Although he stopped short of requesting more troops but analysts said protecting the Afghan population and training more Afghan troops will surely require more U.S. troops and military trainers.

    When Obama announced his new strategy for the war in March, he said the goal is to "disrupt, dismantle, defeat al Qaida" and the Taliban forces which provide safe havens for terrorists.

    Obama has already planned to increase troops in Afghanistan to 68,000 this year.

    But military analyst Frederick Kagan said that number is not enough to achieve his objective.

    The U.S. Army doctrine says that to effectively protect local population in an insurgency, it requires one soldier for every 50 civilians. In Afghanistan, it means 320,000 troops are needed.

    However, with 68,000 U.S. troops, other NATO forces, Afghan troops, it only adds up to 270,000.

    Anthony Cordsman, a scholar who advised McChrystal in writing his report, said many experts believe the commander may at least need 3 more brigades, or some 10,000 additional troops.



    Opinion surveys illustrated the political risk for Obama to send more troops and other resources to Afghanistan.

    In a CNN poll released on Tuesday, a majority, or 57 percent of Americans now oppose the war, an all-time high. The number has been on the rise steadily in recent months.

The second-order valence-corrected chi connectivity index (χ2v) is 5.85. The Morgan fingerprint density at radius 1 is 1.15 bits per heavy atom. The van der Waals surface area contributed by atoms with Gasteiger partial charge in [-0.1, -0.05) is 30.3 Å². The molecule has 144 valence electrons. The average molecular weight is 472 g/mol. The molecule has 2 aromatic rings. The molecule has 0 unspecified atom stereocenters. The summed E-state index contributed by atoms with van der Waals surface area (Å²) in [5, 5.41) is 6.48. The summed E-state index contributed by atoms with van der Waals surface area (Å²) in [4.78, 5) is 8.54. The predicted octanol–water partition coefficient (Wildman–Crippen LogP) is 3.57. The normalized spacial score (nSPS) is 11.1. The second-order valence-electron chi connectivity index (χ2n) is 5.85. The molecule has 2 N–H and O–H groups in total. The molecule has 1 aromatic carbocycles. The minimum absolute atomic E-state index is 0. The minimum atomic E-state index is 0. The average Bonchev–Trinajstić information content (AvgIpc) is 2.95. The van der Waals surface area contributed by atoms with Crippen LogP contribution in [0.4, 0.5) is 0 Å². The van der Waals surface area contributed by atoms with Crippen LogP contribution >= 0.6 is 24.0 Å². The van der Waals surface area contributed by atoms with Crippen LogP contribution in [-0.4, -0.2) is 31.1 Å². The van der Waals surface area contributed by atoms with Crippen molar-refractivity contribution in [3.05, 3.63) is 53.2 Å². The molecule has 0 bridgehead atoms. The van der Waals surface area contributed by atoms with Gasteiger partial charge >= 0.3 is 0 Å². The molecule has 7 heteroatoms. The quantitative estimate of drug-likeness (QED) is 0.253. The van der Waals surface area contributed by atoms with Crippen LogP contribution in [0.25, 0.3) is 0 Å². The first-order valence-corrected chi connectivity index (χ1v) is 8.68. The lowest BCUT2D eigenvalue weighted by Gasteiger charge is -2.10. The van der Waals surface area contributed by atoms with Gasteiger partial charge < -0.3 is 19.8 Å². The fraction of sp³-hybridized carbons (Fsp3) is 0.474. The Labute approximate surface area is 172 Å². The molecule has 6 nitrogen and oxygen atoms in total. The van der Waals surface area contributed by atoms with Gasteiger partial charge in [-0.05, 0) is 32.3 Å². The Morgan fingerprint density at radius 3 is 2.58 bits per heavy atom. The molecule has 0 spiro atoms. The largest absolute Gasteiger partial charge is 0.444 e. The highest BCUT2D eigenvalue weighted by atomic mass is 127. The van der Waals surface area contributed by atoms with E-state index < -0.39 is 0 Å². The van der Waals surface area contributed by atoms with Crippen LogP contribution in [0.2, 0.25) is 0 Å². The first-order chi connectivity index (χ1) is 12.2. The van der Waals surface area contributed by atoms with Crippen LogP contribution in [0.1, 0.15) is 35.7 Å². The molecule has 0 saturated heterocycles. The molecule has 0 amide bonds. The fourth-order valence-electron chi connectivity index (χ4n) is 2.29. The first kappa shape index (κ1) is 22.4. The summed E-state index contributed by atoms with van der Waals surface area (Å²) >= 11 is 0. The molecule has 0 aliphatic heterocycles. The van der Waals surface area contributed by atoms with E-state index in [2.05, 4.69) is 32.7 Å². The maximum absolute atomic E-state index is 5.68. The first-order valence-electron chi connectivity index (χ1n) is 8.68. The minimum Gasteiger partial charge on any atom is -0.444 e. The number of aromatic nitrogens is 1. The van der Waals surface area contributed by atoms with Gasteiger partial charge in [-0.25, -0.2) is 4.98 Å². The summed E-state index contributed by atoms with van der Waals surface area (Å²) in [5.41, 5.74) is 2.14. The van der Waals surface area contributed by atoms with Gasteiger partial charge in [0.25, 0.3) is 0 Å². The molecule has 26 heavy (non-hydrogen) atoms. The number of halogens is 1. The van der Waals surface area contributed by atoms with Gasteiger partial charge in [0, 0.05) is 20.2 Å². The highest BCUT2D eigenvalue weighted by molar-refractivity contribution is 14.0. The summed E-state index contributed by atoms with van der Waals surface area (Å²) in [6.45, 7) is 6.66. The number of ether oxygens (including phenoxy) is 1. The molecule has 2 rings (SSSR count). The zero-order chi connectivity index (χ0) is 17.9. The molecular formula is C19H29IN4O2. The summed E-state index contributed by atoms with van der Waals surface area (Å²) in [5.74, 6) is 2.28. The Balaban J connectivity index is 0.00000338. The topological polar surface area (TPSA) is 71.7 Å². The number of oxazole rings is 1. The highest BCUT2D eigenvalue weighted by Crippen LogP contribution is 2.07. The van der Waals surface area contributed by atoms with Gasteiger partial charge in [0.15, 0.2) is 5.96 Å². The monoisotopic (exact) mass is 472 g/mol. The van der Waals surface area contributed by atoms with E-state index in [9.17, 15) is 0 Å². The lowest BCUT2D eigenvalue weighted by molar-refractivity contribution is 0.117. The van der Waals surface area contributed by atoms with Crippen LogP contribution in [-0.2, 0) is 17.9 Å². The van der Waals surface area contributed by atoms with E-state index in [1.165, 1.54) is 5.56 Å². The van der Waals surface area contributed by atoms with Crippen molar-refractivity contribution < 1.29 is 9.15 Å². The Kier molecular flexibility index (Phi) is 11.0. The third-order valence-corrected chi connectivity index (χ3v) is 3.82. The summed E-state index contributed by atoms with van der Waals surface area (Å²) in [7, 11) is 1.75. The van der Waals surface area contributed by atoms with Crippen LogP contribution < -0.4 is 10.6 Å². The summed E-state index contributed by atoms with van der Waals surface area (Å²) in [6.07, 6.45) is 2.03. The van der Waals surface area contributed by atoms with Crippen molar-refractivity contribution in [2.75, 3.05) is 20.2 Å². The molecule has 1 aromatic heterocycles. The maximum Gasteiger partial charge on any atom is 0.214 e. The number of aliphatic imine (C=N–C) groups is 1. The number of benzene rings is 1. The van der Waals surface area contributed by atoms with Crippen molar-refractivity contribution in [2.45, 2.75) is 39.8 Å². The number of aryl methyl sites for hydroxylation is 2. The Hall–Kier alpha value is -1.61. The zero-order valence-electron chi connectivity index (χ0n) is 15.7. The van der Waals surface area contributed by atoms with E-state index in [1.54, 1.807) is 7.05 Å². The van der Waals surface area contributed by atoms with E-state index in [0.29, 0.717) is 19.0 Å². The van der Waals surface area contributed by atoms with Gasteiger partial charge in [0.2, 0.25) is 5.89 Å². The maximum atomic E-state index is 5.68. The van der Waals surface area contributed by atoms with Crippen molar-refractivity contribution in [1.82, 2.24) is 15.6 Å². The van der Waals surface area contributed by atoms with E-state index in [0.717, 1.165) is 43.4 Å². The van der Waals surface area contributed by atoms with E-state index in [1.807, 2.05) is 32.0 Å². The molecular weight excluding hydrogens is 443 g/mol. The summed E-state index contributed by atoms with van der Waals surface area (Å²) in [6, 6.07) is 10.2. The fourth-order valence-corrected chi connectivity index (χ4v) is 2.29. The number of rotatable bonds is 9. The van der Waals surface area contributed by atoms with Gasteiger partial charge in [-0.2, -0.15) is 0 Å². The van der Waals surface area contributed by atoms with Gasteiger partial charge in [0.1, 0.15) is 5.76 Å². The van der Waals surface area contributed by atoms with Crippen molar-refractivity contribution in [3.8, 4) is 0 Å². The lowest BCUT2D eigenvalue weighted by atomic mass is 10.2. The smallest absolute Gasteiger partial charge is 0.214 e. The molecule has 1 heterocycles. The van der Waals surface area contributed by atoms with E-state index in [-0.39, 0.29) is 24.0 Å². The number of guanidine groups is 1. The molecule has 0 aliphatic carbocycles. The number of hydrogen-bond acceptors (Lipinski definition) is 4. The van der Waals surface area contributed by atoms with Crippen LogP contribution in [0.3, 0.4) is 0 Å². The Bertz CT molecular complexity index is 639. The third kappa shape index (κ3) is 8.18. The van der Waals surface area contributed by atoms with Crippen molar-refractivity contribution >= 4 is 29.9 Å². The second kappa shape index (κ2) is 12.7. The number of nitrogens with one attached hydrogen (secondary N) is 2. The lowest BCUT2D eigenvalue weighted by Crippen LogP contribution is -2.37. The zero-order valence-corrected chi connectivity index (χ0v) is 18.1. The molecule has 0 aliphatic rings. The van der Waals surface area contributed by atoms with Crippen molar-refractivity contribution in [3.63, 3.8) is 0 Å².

The worse thing is that the majority of anti-war folks come from Obama's own camp: Democrats and independents.

    "The public doesn't see Afghanistan as a lost cause. But there may be a lot of Americans who question whether a victory in Afghanistan is worth the cost, " said CNN polling director Keating Holland.

    Indeed, comparing the huge price the United States has paid for the war, the outcome is hardly satisfying.

    Even the new Obama administration formulated a new strategy, sending more troops and replacing U.S. military and civilian leaders in Afghanistan, the situation there is getting worse.

    Attacks incidents have quadrupled since 2007 while August became the most deadly month for U.S. troops in Afghanistan since 2001.

    The U.S.-supported government in Kabul controls less than one-third of the country, as the Brookings Institute ranked the country "second weakest nation" in the developing world.